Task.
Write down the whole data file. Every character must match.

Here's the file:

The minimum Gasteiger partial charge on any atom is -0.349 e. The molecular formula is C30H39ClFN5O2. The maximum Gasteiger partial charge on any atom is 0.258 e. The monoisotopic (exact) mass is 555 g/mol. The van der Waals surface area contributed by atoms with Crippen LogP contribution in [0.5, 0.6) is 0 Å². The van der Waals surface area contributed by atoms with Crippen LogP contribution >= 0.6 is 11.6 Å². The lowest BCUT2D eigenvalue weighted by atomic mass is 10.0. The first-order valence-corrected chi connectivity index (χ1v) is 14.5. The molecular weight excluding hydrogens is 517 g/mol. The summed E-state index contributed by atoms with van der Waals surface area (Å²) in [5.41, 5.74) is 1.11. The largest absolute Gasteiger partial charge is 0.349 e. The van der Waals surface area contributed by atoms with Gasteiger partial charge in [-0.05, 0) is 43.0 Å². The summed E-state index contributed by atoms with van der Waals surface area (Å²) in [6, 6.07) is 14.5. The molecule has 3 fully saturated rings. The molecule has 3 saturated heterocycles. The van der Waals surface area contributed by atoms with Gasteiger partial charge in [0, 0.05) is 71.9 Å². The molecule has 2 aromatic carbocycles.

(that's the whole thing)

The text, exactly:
The minimum Gasteiger partial charge on any atom is -0.349 e. The molecular formula is C30H39ClFN5O2. The maximum Gasteiger partial charge on any atom is 0.258 e. The monoisotopic (exact) mass is 555 g/mol. The van der Waals surface area contributed by atoms with Crippen LogP contribution in [0.5, 0.6) is 0 Å². The van der Waals surface area contributed by atoms with Crippen LogP contribution >= 0.6 is 11.6 Å². The lowest BCUT2D eigenvalue weighted by atomic mass is 10.0. The first-order valence-corrected chi connectivity index (χ1v) is 14.5. The molecular weight excluding hydrogens is 517 g/mol. The summed E-state index contributed by atoms with van der Waals surface area (Å²) in [5.41, 5.74) is 1.11. The largest absolute Gasteiger partial charge is 0.349 e. The van der Waals surface area contributed by atoms with Gasteiger partial charge in [-0.05, 0) is 43.0 Å². The summed E-state index contributed by atoms with van der Waals surface area (Å²) in [6, 6.07) is 14.5. The molecule has 3 fully saturated rings. The molecule has 3 saturated heterocycles. The van der Waals surface area contributed by atoms with Gasteiger partial charge in [0, 0.05) is 71.9 Å². The molecule has 2 aromatic carbocycles.